Orbot is an app for Android that contains the core Tor service and provides connectivity to the Tor network for any app to utilize. Local HTTP and SOCKS proxies are enabled for any proxy-capable app, such as Twitter or Lightning Browser, to use. Orbot also provides an "Apps VPN" feature that redirects traffic from selected apps or the entire device through the Tor network. Finally, Orbot provides an API that allows any developer to build Tor support directly into their app, as demonstrated by apps like Facebook, DuckDuckGo and F-Droid.

Orfox is a web browser for Android that enables mobile phone users to have secure communications through the Tor network. Coupled with the Orbot app, Orfox users can have encryption and anonymity on the Internet. In addition, Orfox comes with NoScript and HTTPS Everywhere preinstalled, and a number of security settings are preselected to enhance your protection against malicious websites.

Orfox is built from the same source code as Tor Browser (which is built upon Firefox), but with a few minor modifications to the privacy enhancing features to make them compatible with Firefox for Android and the Android operating system. The Orfox repository is a fork of the Tor Browser repository, with the necessary modification and Android-specific code as patches on top of the Tor Browser work. Beyond the core Tor Browser components, Orfox also routes all Android-specific code through the Orbot Tor proxy and is otherwise hardened to protect against data and privacy leaks.

Both Orbot and Orfox are produced in partnership with Guardian Project (, a collective of software developers, designers and activists with a focus and expertise on security and privacy solutions for mobile devices.

All of the project, source code and app install links for Orbot and Orfox are available here: and here: You can also jump right to the Tor Project's apps on Google Play here:

And if you are already using Orfox - please update your app! Here is information on a release the team just put out that contains an important security update to Firefox.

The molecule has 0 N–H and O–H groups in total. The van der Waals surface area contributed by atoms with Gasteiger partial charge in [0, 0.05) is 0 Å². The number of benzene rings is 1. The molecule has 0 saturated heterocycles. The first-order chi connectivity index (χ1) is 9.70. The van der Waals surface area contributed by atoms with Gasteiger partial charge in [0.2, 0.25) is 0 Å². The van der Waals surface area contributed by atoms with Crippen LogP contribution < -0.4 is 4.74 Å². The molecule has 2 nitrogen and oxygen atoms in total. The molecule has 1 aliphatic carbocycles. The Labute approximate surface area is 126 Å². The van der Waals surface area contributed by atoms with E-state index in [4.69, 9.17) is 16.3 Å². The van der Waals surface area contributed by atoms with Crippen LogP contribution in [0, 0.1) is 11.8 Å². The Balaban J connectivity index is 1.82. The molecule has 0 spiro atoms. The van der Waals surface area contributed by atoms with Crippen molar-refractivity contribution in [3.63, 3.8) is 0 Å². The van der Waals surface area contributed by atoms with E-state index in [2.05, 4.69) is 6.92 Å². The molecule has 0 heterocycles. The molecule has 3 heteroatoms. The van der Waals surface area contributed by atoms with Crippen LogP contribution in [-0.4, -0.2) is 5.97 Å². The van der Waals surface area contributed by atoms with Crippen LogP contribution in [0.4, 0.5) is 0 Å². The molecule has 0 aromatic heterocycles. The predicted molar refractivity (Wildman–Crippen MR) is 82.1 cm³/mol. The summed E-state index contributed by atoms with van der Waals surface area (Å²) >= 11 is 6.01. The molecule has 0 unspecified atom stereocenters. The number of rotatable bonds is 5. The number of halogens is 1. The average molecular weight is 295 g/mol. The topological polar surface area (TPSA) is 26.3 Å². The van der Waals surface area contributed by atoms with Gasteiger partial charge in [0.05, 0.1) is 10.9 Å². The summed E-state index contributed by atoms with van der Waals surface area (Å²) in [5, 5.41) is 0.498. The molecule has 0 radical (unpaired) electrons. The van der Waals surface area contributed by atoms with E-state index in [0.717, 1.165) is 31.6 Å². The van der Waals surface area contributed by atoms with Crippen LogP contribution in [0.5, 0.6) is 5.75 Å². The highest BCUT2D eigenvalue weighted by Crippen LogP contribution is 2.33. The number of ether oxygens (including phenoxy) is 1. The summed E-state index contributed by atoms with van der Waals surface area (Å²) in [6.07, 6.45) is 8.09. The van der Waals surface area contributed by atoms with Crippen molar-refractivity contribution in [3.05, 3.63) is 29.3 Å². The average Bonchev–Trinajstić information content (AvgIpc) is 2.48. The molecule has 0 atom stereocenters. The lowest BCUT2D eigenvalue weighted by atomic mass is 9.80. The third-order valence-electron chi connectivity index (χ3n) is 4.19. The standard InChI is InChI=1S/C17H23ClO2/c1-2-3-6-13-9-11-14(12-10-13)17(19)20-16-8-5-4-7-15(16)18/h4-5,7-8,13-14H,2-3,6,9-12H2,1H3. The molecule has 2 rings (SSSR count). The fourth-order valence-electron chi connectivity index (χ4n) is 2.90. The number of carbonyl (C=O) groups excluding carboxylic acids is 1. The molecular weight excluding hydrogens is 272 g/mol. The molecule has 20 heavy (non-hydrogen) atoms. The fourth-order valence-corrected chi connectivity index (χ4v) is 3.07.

Tor is released

Tor fixes a few remaining bugs found in the previous alpha version. We hope that it will be ready to become stable soon, and we encourage everyone to test this release. If no showstopper bugs are found here, the next 0.2.9 release will be stable.

You can download the source from the usual place on the website. Packages should be available over the next several days, including an alpha TorBrowser release around December 14. Remember to check the signatures!

Please note: This is a release candidate. I think it's pretty stable, but bugs can always remain. If you want a stable experience, please stick to the stable releases.

Below are the changes since

Changes in version - 2016-12-02

  • Major bugfixes (relay, resolver, logging):
    • For relays that don't know their own address, avoid attempting a local hostname resolve for each descriptor we download. This will cut down on the number of "Success: chose address 'x.x.x.x'" log lines, and also avoid confusing clock jumps if the resolver is slow. Fixes bugs 20423 and 20610; bugfix on
  • Minor bugfixes (client, fascistfirewall):
    • Avoid spurious warnings when ReachableAddresses or FascistFirewall is set. Fixes bug 20306; bugfix on
  • Minor bugfixes (hidden services):
    • Stop ignoring the anonymity status of saved keys for hidden services and single onion services when first starting tor. Instead, refuse to start tor if any hidden service key has been used in a different hidden service anonymity mode. Fixes bug 20638; bugfix on 17178 in; reported by ahf.
  • Minor bugfixes (portability):
    • Work around a bug in the OSX 10.12 SDK that would prevent us from successfully targeting earlier versions of OSX. Resolves ticket 20235.
    • Run correctly when built on Windows build environments that require _vcsprintf(). Fixes bug 20560; bugfix on
  • Minor bugfixes (single onion services, Tor2web):
    • Stop complaining about long-term one-hop circuits deliberately created by single onion services and Tor2web. These log messages are intended to diagnose issue 8387, which relates to circuits hanging around forever for no reason. Fixes bug 20613; bugfix on Reported by "pastly".
  • Minor bugfixes (unit tests):
    • Stop spurious failures in the local interface address discovery unit tests. Fixes bug 20634; bugfix on; patch by Neel Chauhan.
  • Documentation:
    • Correct the minimum bandwidth value in torrc.sample, and queue a corresponding change for torrc.minimal. Closes ticket 20085.